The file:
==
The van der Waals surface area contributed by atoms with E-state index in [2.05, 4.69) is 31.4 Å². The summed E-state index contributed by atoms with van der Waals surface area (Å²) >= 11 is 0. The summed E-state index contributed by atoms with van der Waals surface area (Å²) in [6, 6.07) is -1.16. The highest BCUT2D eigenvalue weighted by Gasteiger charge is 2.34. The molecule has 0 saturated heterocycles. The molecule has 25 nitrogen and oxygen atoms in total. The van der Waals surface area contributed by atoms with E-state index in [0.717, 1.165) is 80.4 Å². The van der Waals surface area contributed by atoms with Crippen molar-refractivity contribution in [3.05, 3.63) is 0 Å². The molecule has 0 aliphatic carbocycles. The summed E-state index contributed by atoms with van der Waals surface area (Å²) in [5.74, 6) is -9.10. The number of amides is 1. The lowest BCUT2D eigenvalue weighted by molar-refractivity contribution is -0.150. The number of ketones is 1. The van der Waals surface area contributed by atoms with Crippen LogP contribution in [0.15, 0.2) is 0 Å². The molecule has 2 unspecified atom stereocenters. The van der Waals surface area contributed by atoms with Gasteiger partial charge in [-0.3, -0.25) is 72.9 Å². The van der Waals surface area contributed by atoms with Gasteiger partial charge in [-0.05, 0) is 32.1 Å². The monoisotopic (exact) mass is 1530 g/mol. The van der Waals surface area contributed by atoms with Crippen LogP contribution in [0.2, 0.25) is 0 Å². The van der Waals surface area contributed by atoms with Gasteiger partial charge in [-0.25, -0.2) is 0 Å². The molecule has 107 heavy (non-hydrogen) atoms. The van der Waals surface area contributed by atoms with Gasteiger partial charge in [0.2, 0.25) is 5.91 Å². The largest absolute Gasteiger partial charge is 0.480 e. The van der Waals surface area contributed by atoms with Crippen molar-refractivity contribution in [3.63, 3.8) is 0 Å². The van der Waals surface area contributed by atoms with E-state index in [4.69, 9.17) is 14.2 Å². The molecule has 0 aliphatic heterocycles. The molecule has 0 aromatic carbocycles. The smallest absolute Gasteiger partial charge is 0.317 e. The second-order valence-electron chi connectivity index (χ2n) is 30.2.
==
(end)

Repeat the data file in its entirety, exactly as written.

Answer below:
The van der Waals surface area contributed by atoms with E-state index in [2.05, 4.69) is 31.4 Å². The summed E-state index contributed by atoms with van der Waals surface area (Å²) >= 11 is 0. The summed E-state index contributed by atoms with van der Waals surface area (Å²) in [6, 6.07) is -1.16. The highest BCUT2D eigenvalue weighted by Gasteiger charge is 2.34. The molecule has 0 saturated heterocycles. The molecule has 25 nitrogen and oxygen atoms in total. The van der Waals surface area contributed by atoms with E-state index in [0.717, 1.165) is 80.4 Å². The van der Waals surface area contributed by atoms with Crippen molar-refractivity contribution in [3.05, 3.63) is 0 Å². The molecule has 0 aliphatic carbocycles. The summed E-state index contributed by atoms with van der Waals surface area (Å²) in [5.74, 6) is -9.10. The number of amides is 1. The lowest BCUT2D eigenvalue weighted by molar-refractivity contribution is -0.150. The number of ketones is 1. The van der Waals surface area contributed by atoms with Crippen LogP contribution in [0.15, 0.2) is 0 Å². The molecule has 2 unspecified atom stereocenters. The van der Waals surface area contributed by atoms with Gasteiger partial charge in [-0.3, -0.25) is 72.9 Å². The van der Waals surface area contributed by atoms with Gasteiger partial charge in [-0.05, 0) is 32.1 Å². The monoisotopic (exact) mass is 1530 g/mol. The van der Waals surface area contributed by atoms with Crippen LogP contribution in [0.2, 0.25) is 0 Å². The van der Waals surface area contributed by atoms with Gasteiger partial charge in [-0.25, -0.2) is 0 Å². The molecule has 107 heavy (non-hydrogen) atoms. The van der Waals surface area contributed by atoms with Gasteiger partial charge in [0.2, 0.25) is 5.91 Å². The largest absolute Gasteiger partial charge is 0.480 e. The van der Waals surface area contributed by atoms with Crippen molar-refractivity contribution in [3.63, 3.8) is 0 Å². The van der Waals surface area contributed by atoms with E-state index in [4.69, 9.17) is 14.2 Å². The molecule has 0 aliphatic heterocycles. The molecule has 0 aromatic carbocycles. The smallest absolute Gasteiger partial charge is 0.317 e. The second-order valence-electron chi connectivity index (χ2n) is 30.2.